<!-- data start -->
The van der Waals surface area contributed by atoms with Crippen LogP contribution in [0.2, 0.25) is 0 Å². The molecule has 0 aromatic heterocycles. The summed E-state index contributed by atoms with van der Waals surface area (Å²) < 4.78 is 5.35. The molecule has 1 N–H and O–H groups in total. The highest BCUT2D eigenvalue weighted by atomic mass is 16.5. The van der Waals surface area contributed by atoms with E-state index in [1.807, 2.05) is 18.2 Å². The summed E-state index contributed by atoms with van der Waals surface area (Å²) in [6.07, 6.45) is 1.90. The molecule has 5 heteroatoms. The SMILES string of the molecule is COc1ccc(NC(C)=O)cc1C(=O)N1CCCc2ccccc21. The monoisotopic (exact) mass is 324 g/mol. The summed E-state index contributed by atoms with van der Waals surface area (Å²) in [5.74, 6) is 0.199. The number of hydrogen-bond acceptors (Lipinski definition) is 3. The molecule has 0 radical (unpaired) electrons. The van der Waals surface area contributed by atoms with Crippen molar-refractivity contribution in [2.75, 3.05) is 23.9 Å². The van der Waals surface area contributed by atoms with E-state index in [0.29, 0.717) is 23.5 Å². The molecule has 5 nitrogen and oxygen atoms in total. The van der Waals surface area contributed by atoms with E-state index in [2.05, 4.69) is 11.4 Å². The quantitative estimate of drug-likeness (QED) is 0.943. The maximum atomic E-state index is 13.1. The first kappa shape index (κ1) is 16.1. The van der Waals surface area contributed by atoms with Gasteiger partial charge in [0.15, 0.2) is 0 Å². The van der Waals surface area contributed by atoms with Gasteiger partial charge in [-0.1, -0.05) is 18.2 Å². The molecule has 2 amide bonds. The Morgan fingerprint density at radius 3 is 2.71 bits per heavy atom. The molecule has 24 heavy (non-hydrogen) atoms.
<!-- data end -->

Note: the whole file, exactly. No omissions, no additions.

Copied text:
The van der Waals surface area contributed by atoms with Crippen LogP contribution in [0.2, 0.25) is 0 Å². The molecule has 0 aromatic heterocycles. The summed E-state index contributed by atoms with van der Waals surface area (Å²) < 4.78 is 5.35. The molecule has 1 N–H and O–H groups in total. The highest BCUT2D eigenvalue weighted by atomic mass is 16.5. The van der Waals surface area contributed by atoms with E-state index in [1.807, 2.05) is 18.2 Å². The summed E-state index contributed by atoms with van der Waals surface area (Å²) in [6.07, 6.45) is 1.90. The molecule has 5 heteroatoms. The SMILES string of the molecule is COc1ccc(NC(C)=O)cc1C(=O)N1CCCc2ccccc21. The monoisotopic (exact) mass is 324 g/mol. The summed E-state index contributed by atoms with van der Waals surface area (Å²) in [5.74, 6) is 0.199. The number of hydrogen-bond acceptors (Lipinski definition) is 3. The molecule has 0 radical (unpaired) electrons. The van der Waals surface area contributed by atoms with Crippen molar-refractivity contribution in [2.75, 3.05) is 23.9 Å². The van der Waals surface area contributed by atoms with E-state index in [0.29, 0.717) is 23.5 Å². The molecule has 5 nitrogen and oxygen atoms in total. The van der Waals surface area contributed by atoms with E-state index in [2.05, 4.69) is 11.4 Å². The quantitative estimate of drug-likeness (QED) is 0.943. The maximum atomic E-state index is 13.1. The first kappa shape index (κ1) is 16.1. The van der Waals surface area contributed by atoms with Gasteiger partial charge in [0.15, 0.2) is 0 Å². The van der Waals surface area contributed by atoms with Gasteiger partial charge in [-0.1, -0.05) is 18.2 Å². The molecule has 2 amide bonds. The Morgan fingerprint density at radius 3 is 2.71 bits per heavy atom. The molecule has 24 heavy (non-hydrogen) atoms.